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Electroacupuncture could treat pain, arthritis, chemotherapy-related nausea, stress, addiction and even tinnitus. With electro-acupuncture, it circulates the bloodstream for longer and it provides a longer period of time for pain relief when compared to acupuncture.

Cosmetic Acupuncture

Cosmetic acupuncture, also referred to as facial acupuncture, is acupuncture that focuses specifically on an aesthetic condition of the patient, usually concerning the face.

Cupping Therapy

Cupping therapy is an ancient form of alternative medicine in which a therapist puts special cups on your skin for a few minutes to create suction. People get it for many purposes, including to help with pain, inflammation, blood flow, relaxation and well-being, and as a type of deep-tissue massage.

Cupping increases blood circulation to the area where the cups are placed. This may relieve muscle tension, which can improve overall blood flow and promote cell repair. It may also help form new connective tissues and create new blood vessels in the tissue.


Gua sha is a natural, alternative therapy that involves scraping your skin with a massage tool to improve your circulation. This ancient Chinese healing technique may offer a unique approach to better health, addressing issues like chronic pain.

In gua sha, a technician scrapes your skin with short or long strokes to stimulate microcirculation of the soft tissue, which increases blood flow. They make these strokes with a smooth-edged instrument known as a gua massage tool. The technician applies massage oil to your skin, and then uses the tool to repeatedly scrape your skin in a downward motion.

Gua sha is intended to address stagnant energy, called chi, in the body that practitioners believe may be responsible for inflammation. Inflammation is the underlying cause of several conditions associated with chronic pain. Rubbing the skin’s surface is thought to help break up this energy, reduce inflammation, and promote healing.


Tuina or tui-na (pronounced twee-nah) massage originated in ancient China and is believed to be the oldest system of bodywork. It’s one of the four main branches of traditional Chinese medicine, along with acupuncture, qi gong, and Chinese herbal medicine.

It’s based on the theory that imbalances of qi, which is the body’s vital life force or energy, can cause blockages or imbalances that lead to symptoms such as pain and illness.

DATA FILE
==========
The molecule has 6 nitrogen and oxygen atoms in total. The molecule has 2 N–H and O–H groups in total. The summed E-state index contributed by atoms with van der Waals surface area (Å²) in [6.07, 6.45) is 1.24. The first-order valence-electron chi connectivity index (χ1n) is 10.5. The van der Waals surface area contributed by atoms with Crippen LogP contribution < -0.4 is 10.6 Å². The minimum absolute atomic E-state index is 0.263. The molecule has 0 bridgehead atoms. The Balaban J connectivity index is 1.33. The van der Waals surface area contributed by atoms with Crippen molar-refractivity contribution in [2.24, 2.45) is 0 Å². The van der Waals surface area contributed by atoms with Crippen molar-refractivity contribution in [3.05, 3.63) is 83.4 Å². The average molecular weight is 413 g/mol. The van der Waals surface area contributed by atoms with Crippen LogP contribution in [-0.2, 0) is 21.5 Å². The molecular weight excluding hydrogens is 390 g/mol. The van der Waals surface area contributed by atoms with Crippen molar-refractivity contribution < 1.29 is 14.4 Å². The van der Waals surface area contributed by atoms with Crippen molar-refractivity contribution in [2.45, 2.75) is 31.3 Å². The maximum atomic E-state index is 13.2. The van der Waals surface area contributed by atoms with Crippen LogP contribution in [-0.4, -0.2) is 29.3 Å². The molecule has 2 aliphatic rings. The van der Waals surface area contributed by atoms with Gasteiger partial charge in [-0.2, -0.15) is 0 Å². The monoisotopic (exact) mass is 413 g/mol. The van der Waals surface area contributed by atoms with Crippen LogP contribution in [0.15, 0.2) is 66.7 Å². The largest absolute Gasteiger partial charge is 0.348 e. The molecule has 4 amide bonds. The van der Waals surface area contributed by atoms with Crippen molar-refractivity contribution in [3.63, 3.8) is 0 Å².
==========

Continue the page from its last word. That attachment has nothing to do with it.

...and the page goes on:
Tuina massage stimulates the flow of qi to promote balance and harmony within the body using many of the same principles of acupuncture.

It’s similar to acupuncture in the way it targets specific acupoints, but practitioners use fingers instead of needles to apply pressure to stimulate these points. Tuina massage is often used in combination with acupuncture.

Rapid Release Therapy

RRT is one of the most efficient ways to treat soft tissue problems affecting nerves, muscles, tendons, and ligaments. This high-speed vibration therapy is designed to deliver immediate results in the case of adhesions and scar tissue — usually a result of overuse, injury, or surgery.

Normatec Boots

NormaTec compression therapy is clinically proven by a range of research studies. Research has revealed that NormaTec aids to: Lessen pain sensitivity. Therefore accelerating recovery by reducing muscle soreness from pressure stimuli.

Overview of Traditional Chinese Medicine

Traditional Chinese Medicine refers to the 2,400 year old medical practices indigenous to China. Made up of four major branches–acupuncture, herbology bodywork, and health benefiting exercises–it is a blend of medicine from India that arrived with Buddhism, the Middle East via the Silk Route and Daoism, China’s own philosophy of harmony and balance. Basing its theories of illness and treatment on climactic factors, dietary habits, and lifestyle instead of the influences of gods, spirits and omens, it is one the few theory-based traditional medical systems to produce thousands of writings documenting its practices and remaining in continuous use since 500 BCE.


As a result, the influence of Chinese medicine over the last two and a half millennia has been so great that every indigenous medical tradition in Asia draws its knowledge either completely or in part from China’s traditional medicine. Sadly, the West’s understanding of this living knowledge is from post Communist, not traditional, Chinese medicine. Teachers and curriculum are brought over from schools in China based on the post 1949 politically correct model of Chinese medicine. Unaware of the dramatic changes that have happened over the last 50 years, the West is not drawing from the last of the traditional practitioners left in China. For Chinese medicine to truly demonstrate its efficacy as it becomes accepted in the West, it is vital this aging generation is documented so their knowledge and experience helps shape integrative healthcare today and continues to educate the Chinese medical practitioners of tomorrow.

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